Karl Heideck Explains The Reasoning Behind Soda Taxes

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Posted by omeditors | Posted in Uncategorized | Posted on 20-10-2017

     As Karl Heideck relates in an article he wrote, the obesity rate in the United States has been skyrocketing. Almost 70% of adults in the U.S. have excess pounds they need to lose and unfortunately that number continues to climb. Furthermore, about 35% of people are classified as obese. This is creating effects that many facets of life, especially straining the healthcare system. Millions of dollars are spent every year in public dollars providing treatment to people whose health problems are directly related to their weight.

Some cities and states in America have begun to address the issue of obesity by creating new taxes and other penalties to encourage people to make healthier choices. In particular pop and junk food are now getting taxed an extra amount in several cities. One of these cities is Philadelphia where the hope is that higher prices on those items will encourage people to instead spend their money on healthier, less expensive food.

Karl Heideck says that Philadelphia took the lead in implementing a soda tax. The tax went into full implementation in 2017 and people in the city now pay a tax of 1.5 cents per ounce of pop. The money raised by the tax is being used to help mitigate the cost of treating people who are obese due to their soda drinking habits.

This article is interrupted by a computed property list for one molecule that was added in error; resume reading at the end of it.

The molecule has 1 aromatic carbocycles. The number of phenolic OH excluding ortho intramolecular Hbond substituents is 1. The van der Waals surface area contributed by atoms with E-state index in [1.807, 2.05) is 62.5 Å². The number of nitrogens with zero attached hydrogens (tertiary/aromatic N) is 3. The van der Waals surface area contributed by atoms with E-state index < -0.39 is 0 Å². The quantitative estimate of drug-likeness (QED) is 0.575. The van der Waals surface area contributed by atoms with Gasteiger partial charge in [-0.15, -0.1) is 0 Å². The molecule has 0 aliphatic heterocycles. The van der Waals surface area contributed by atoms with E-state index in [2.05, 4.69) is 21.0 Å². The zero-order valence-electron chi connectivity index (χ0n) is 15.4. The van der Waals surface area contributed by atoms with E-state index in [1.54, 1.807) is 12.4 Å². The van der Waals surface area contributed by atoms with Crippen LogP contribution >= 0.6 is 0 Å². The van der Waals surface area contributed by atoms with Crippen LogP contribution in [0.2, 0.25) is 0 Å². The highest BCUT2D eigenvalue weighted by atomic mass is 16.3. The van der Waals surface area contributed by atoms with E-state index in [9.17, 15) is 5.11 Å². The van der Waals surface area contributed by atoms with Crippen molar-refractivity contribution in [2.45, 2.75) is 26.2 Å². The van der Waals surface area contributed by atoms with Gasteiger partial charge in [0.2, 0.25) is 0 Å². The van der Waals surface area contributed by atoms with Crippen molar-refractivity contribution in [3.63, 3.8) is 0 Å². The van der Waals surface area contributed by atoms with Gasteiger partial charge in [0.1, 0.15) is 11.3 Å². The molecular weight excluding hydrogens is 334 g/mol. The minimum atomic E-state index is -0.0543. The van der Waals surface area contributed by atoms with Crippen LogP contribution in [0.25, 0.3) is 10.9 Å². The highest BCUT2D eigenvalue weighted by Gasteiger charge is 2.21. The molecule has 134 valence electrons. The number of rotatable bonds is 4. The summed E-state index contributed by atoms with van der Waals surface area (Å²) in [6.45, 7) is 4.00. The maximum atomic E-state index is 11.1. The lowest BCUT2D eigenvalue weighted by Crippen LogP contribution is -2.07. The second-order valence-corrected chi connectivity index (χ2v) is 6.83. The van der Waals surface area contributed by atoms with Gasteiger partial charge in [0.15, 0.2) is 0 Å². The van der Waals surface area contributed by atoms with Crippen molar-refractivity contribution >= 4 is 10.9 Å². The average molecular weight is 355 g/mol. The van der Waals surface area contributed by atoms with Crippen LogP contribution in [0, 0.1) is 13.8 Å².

As an attorney, Karl Heideck has been practicing the law for over 12 years in the Philidelphia area. After earning his law degree at the Templeton University Beasley School of Law he became a litigator and is skilled at all phases of a case including pretrial and posttrial. He has experience with both taking legal action against other people and organizations as well as defending clients when legal action is taken against them.

As a civil litigation attorney, Karl Heideck has specialized in both risk management and compliance issues. When helping out new lawyers, Karl Heideck advises them to make contacts with others in their professional capacity. He says that each connection you make can lead to great things for both parties. He also says to always be respectful to others as well as being helpful.

 

Please see The Future Of Philly’s Soda Tax Explained By Karl Heideck.

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